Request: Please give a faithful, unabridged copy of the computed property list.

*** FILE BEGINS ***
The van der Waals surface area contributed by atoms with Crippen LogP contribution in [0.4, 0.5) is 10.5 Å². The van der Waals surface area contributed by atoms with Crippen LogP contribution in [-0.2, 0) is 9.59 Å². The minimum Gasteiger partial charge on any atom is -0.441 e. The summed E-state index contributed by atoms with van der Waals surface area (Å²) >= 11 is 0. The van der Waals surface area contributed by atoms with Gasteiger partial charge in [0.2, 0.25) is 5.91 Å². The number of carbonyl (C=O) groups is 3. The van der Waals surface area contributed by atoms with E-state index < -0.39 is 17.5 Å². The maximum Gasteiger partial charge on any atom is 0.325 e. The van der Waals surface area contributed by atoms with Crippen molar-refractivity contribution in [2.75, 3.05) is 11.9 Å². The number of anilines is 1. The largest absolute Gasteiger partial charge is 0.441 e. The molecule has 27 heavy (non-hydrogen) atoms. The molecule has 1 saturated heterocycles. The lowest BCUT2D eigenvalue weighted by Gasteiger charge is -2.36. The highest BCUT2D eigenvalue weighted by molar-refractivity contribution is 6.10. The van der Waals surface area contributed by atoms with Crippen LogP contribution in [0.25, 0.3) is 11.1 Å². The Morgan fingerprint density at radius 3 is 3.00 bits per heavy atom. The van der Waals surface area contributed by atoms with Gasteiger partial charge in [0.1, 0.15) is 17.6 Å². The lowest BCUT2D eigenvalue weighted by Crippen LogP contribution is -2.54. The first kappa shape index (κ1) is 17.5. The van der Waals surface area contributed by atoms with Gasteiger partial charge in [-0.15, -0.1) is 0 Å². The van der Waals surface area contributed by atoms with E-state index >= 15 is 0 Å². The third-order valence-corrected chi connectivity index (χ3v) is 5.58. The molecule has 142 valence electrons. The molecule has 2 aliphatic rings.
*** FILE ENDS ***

The van der Waals surface area contributed by atoms with Crippen LogP contribution in [0.4, 0.5) is 10.5 Å². The van der Waals surface area contributed by atoms with Crippen LogP contribution in [-0.2, 0) is 9.59 Å². The minimum Gasteiger partial charge on any atom is -0.441 e. The summed E-state index contributed by atoms with van der Waals surface area (Å²) >= 11 is 0. The van der Waals surface area contributed by atoms with Gasteiger partial charge in [0.2, 0.25) is 5.91 Å². The number of carbonyl (C=O) groups is 3. The van der Waals surface area contributed by atoms with E-state index < -0.39 is 17.5 Å². The maximum Gasteiger partial charge on any atom is 0.325 e. The van der Waals surface area contributed by atoms with Crippen molar-refractivity contribution in [2.75, 3.05) is 11.9 Å². The number of anilines is 1. The largest absolute Gasteiger partial charge is 0.441 e. The molecule has 27 heavy (non-hydrogen) atoms. The molecule has 1 saturated heterocycles. The lowest BCUT2D eigenvalue weighted by Gasteiger charge is -2.36. The highest BCUT2D eigenvalue weighted by molar-refractivity contribution is 6.10. The van der Waals surface area contributed by atoms with Crippen LogP contribution in [0.25, 0.3) is 11.1 Å². The Morgan fingerprint density at radius 3 is 3.00 bits per heavy atom. The van der Waals surface area contributed by atoms with Gasteiger partial charge in [0.1, 0.15) is 17.6 Å². The lowest BCUT2D eigenvalue weighted by Crippen LogP contribution is -2.54. The first kappa shape index (κ1) is 17.5. The van der Waals surface area contributed by atoms with Gasteiger partial charge in [-0.15, -0.1) is 0 Å². The van der Waals surface area contributed by atoms with E-state index >= 15 is 0 Å². The third-order valence-corrected chi connectivity index (χ3v) is 5.58. The molecule has 142 valence electrons. The molecule has 2 aliphatic rings.